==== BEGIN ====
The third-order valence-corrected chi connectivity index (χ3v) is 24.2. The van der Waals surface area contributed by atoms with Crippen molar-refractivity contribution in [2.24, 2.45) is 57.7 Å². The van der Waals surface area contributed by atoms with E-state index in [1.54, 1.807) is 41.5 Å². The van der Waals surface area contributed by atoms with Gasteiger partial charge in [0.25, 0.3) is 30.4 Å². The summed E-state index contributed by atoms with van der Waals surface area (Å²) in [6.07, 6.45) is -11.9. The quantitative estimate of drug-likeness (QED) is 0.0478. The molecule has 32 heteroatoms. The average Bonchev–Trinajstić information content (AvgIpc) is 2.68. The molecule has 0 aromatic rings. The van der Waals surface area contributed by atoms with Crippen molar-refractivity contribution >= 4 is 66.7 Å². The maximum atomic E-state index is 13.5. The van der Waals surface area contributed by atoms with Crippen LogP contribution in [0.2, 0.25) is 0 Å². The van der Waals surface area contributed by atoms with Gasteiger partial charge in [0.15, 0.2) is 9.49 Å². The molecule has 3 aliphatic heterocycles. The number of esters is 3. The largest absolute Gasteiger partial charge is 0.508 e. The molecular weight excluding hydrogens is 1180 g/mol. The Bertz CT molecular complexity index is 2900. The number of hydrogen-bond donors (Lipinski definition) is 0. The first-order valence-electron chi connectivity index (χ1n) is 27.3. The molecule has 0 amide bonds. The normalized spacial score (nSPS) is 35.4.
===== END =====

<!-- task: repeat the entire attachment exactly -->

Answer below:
The third-order valence-corrected chi connectivity index (χ3v) is 24.2. The van der Waals surface area contributed by atoms with Crippen molar-refractivity contribution in [2.24, 2.45) is 57.7 Å². The van der Waals surface area contributed by atoms with E-state index in [1.54, 1.807) is 41.5 Å². The van der Waals surface area contributed by atoms with Gasteiger partial charge in [0.25, 0.3) is 30.4 Å². The summed E-state index contributed by atoms with van der Waals surface area (Å²) in [6.07, 6.45) is -11.9. The quantitative estimate of drug-likeness (QED) is 0.0478. The molecule has 32 heteroatoms. The average Bonchev–Trinajstić information content (AvgIpc) is 2.68. The molecule has 0 aromatic rings. The van der Waals surface area contributed by atoms with Crippen molar-refractivity contribution >= 4 is 66.7 Å². The maximum atomic E-state index is 13.5. The van der Waals surface area contributed by atoms with Crippen LogP contribution in [0.2, 0.25) is 0 Å². The van der Waals surface area contributed by atoms with Gasteiger partial charge in [0.15, 0.2) is 9.49 Å². The molecule has 3 aliphatic heterocycles. The number of esters is 3. The largest absolute Gasteiger partial charge is 0.508 e. The molecular weight excluding hydrogens is 1180 g/mol. The Bertz CT molecular complexity index is 2900. The number of hydrogen-bond donors (Lipinski definition) is 0. The first-order valence-electron chi connectivity index (χ1n) is 27.3. The molecule has 0 amide bonds. The normalized spacial score (nSPS) is 35.4.